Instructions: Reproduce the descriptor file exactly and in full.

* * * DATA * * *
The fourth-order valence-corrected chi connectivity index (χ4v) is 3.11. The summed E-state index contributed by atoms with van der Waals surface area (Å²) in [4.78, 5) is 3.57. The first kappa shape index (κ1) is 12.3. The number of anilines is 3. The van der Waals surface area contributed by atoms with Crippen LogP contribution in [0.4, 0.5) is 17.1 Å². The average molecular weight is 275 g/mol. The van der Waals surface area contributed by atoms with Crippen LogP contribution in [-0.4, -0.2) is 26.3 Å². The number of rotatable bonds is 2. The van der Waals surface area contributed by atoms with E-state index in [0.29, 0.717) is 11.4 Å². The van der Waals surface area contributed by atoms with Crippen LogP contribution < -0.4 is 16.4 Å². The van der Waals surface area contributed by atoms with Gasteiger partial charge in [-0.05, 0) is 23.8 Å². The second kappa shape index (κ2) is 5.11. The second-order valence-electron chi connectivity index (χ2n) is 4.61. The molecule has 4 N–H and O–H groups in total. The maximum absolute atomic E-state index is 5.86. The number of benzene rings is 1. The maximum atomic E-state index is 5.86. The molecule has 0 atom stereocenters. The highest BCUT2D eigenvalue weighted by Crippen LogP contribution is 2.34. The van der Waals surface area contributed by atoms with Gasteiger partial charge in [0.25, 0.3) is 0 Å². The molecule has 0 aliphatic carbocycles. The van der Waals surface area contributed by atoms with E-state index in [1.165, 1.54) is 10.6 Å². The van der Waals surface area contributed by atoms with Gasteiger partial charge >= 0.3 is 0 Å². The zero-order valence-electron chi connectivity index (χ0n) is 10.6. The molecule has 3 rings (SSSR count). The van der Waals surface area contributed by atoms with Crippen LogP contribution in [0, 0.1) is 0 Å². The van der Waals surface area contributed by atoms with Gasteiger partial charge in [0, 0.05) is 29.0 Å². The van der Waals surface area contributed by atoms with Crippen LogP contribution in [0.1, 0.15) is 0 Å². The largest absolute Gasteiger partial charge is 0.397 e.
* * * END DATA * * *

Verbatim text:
The fourth-order valence-corrected chi connectivity index (χ4v) is 3.11. The summed E-state index contributed by atoms with van der Waals surface area (Å²) in [4.78, 5) is 3.57. The first kappa shape index (κ1) is 12.3. The number of anilines is 3. The van der Waals surface area contributed by atoms with Crippen LogP contribution in [0.4, 0.5) is 17.1 Å². The average molecular weight is 275 g/mol. The van der Waals surface area contributed by atoms with Crippen LogP contribution in [-0.4, -0.2) is 26.3 Å². The number of rotatable bonds is 2. The van der Waals surface area contributed by atoms with E-state index in [0.29, 0.717) is 11.4 Å². The van der Waals surface area contributed by atoms with Crippen LogP contribution < -0.4 is 16.4 Å². The van der Waals surface area contributed by atoms with Gasteiger partial charge in [-0.05, 0) is 23.8 Å². The second kappa shape index (κ2) is 5.11. The second-order valence-electron chi connectivity index (χ2n) is 4.61. The molecule has 4 N–H and O–H groups in total. The maximum absolute atomic E-state index is 5.86. The number of benzene rings is 1. The maximum atomic E-state index is 5.86. The molecule has 0 atom stereocenters. The highest BCUT2D eigenvalue weighted by Crippen LogP contribution is 2.34. The van der Waals surface area contributed by atoms with Gasteiger partial charge in [0.25, 0.3) is 0 Å². The molecule has 0 aliphatic carbocycles. The van der Waals surface area contributed by atoms with E-state index in [1.165, 1.54) is 10.6 Å². The van der Waals surface area contributed by atoms with Gasteiger partial charge >= 0.3 is 0 Å². The zero-order valence-electron chi connectivity index (χ0n) is 10.6. The molecule has 3 rings (SSSR count). The van der Waals surface area contributed by atoms with Crippen LogP contribution in [0, 0.1) is 0 Å². The van der Waals surface area contributed by atoms with Gasteiger partial charge in [0, 0.05) is 29.0 Å². The van der Waals surface area contributed by atoms with Crippen LogP contribution in [0.1, 0.15) is 0 Å². The largest absolute Gasteiger partial charge is 0.397 e.